The fruit of the papaya tree is one of the most appreciated fruits of all tree products of America. Thus it is not strange it receives so many different names.
Papaya Tree Scientific Facts
- Other names: Melon tree.
- French: Papayer.
- Spanish: Papaya.
- Environment: Indigenous to Mexico and spread on tropical lowlands in America, Africa, and Asia.
- Description: Dioicous tree of the Caricaceae family, growing from 4 to 6m high, with cylindrical unbranched trunk from whose upper part fruits and leaves grow. Trees with male flowers do not render fruit.
NOTE! Papain is an ingredient in several pharmaceutical formulations. It is used in orthopedic surgery to dissolve the nucleus of the intervertebral disk in the case of a slipped disk.
Healing Properties and Indications
The latex and the leaves of the papaya tree contain papain, a protein-splitting enzyme, able to hydrolyze proteins, liberating the amino acids they consist of. Papain acts similarly to pepsin and tripsin, both enzymes contained in the gastric and pancreatic juices.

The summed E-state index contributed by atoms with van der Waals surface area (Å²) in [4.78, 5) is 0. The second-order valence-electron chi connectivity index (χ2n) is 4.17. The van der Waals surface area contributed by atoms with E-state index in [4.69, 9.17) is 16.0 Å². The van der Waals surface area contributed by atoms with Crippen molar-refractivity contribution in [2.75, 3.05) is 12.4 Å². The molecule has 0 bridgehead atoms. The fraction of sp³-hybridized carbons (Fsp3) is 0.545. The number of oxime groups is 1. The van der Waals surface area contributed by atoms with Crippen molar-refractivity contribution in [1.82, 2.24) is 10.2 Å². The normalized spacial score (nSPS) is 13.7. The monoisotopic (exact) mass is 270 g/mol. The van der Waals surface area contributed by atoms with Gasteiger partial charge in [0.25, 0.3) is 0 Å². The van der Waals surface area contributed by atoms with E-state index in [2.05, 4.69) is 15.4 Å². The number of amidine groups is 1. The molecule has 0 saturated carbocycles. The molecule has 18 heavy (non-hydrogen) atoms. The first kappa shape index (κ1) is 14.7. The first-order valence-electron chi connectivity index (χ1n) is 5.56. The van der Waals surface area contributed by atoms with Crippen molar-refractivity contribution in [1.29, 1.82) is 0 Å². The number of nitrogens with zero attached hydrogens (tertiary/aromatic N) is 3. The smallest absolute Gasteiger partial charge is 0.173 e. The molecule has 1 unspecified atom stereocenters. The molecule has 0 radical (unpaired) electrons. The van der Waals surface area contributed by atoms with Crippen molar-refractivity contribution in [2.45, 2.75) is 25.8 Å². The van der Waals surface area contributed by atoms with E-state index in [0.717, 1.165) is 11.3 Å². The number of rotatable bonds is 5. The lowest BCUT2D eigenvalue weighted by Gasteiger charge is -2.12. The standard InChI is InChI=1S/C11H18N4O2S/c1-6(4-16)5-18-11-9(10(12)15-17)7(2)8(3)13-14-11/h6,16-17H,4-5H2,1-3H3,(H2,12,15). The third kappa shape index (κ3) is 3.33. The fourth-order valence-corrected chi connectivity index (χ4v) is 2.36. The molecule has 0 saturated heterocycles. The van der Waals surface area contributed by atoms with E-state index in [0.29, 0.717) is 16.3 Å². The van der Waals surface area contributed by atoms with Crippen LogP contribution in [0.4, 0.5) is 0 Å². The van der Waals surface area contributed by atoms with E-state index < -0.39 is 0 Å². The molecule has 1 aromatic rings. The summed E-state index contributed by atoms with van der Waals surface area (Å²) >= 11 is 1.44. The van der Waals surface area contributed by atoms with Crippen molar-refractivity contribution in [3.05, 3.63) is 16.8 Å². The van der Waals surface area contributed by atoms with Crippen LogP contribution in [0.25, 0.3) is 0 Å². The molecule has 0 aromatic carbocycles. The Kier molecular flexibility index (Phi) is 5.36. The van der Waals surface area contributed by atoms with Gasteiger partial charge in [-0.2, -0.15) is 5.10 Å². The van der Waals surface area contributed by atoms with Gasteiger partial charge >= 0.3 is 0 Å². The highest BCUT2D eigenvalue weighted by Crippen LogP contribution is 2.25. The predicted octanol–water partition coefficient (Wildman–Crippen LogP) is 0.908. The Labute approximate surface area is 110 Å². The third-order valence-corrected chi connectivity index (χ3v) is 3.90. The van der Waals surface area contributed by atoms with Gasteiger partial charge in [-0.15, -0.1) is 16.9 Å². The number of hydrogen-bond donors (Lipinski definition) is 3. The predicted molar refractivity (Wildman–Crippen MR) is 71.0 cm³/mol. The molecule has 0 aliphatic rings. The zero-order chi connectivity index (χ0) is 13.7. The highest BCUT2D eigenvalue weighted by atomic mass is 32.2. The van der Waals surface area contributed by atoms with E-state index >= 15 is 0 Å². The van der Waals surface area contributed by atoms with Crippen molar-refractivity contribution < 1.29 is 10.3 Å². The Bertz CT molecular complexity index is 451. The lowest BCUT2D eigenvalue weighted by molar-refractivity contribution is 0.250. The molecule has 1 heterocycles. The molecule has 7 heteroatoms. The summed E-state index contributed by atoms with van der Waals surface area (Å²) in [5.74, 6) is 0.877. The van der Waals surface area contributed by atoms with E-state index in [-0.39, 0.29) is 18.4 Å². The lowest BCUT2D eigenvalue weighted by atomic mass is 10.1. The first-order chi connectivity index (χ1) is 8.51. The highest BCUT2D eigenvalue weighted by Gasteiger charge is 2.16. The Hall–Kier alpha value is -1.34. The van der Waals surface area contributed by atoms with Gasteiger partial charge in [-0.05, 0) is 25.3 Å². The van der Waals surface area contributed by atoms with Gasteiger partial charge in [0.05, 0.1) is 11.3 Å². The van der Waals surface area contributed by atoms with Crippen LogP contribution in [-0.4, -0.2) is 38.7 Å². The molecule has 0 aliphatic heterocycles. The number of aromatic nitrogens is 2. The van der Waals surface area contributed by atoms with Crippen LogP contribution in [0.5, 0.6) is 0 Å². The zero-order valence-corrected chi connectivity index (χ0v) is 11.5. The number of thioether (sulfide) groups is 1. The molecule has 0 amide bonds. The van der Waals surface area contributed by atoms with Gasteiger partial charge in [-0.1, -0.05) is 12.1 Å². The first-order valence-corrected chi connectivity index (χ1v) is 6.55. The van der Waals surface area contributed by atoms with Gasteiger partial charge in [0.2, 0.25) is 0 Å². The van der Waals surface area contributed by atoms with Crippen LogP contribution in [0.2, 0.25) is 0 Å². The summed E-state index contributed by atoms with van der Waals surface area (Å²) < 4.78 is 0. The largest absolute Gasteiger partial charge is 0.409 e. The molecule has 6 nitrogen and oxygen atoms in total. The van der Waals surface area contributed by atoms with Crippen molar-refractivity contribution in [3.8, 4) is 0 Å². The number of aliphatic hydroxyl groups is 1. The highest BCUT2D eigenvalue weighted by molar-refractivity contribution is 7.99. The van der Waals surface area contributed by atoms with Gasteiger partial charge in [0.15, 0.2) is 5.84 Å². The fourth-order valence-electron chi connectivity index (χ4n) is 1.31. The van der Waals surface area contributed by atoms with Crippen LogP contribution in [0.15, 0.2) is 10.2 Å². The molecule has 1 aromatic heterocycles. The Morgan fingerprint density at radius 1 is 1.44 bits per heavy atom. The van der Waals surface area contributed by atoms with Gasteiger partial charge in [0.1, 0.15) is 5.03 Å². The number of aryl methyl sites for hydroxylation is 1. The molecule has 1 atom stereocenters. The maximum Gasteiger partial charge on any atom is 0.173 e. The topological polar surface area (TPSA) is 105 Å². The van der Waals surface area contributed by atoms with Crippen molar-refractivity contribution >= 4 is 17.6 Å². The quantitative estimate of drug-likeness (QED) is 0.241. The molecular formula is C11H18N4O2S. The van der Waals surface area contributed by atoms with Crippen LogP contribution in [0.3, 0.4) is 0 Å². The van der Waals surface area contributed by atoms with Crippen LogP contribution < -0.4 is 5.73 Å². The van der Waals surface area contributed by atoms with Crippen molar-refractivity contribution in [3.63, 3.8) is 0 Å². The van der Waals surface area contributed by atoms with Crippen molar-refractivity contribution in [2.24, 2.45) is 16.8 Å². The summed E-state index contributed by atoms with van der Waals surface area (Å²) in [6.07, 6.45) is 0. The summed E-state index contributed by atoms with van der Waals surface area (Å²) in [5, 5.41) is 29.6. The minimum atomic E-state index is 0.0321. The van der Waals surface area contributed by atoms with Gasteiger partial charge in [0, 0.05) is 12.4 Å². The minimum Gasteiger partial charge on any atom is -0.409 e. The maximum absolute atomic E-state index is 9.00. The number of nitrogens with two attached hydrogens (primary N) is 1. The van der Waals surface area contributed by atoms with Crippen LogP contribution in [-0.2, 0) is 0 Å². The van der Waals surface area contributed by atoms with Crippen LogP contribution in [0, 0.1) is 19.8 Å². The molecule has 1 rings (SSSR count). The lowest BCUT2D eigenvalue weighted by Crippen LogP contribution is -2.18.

The latex and the leaves are recommended for people suffering from a lack of digestive juice, usually caused by chronic gastritis or pancreatitis. Because of their vermifuge properties, they are also helpful against intestinal parasites, especially tapeworms.
Papayas, the fruit of the papaya tree, are rich in vitamins A and C, and though they do not contain papain, they invigorate digestion and normalize intestinal functioning. Consumption of papayas is highly recommended for colitis, irritable bowel syndrome, and chronic constipation.
How to use Papaya
- Latex: It is obtained through incisions in the green fruits and the trunk of the papaya tree. Take 10-20g mixed with honey and warm water after each meal, then a strong laxative when a vermifuge is needed.
- Infusion, with thirty grams of leaves per liter of water. Drink three cups daily.
George D. Pamplona-Roger, M.D. “Encyclopedia of Medicinal Plants.” George D. Pamplona-Roger, M.D. Encyclopedia of Medicinal Plants. Ed. Francesc X. Gelabert. vols. 2 San Fernando de Henares: Editorial Safeliz, 2000. 435. Print.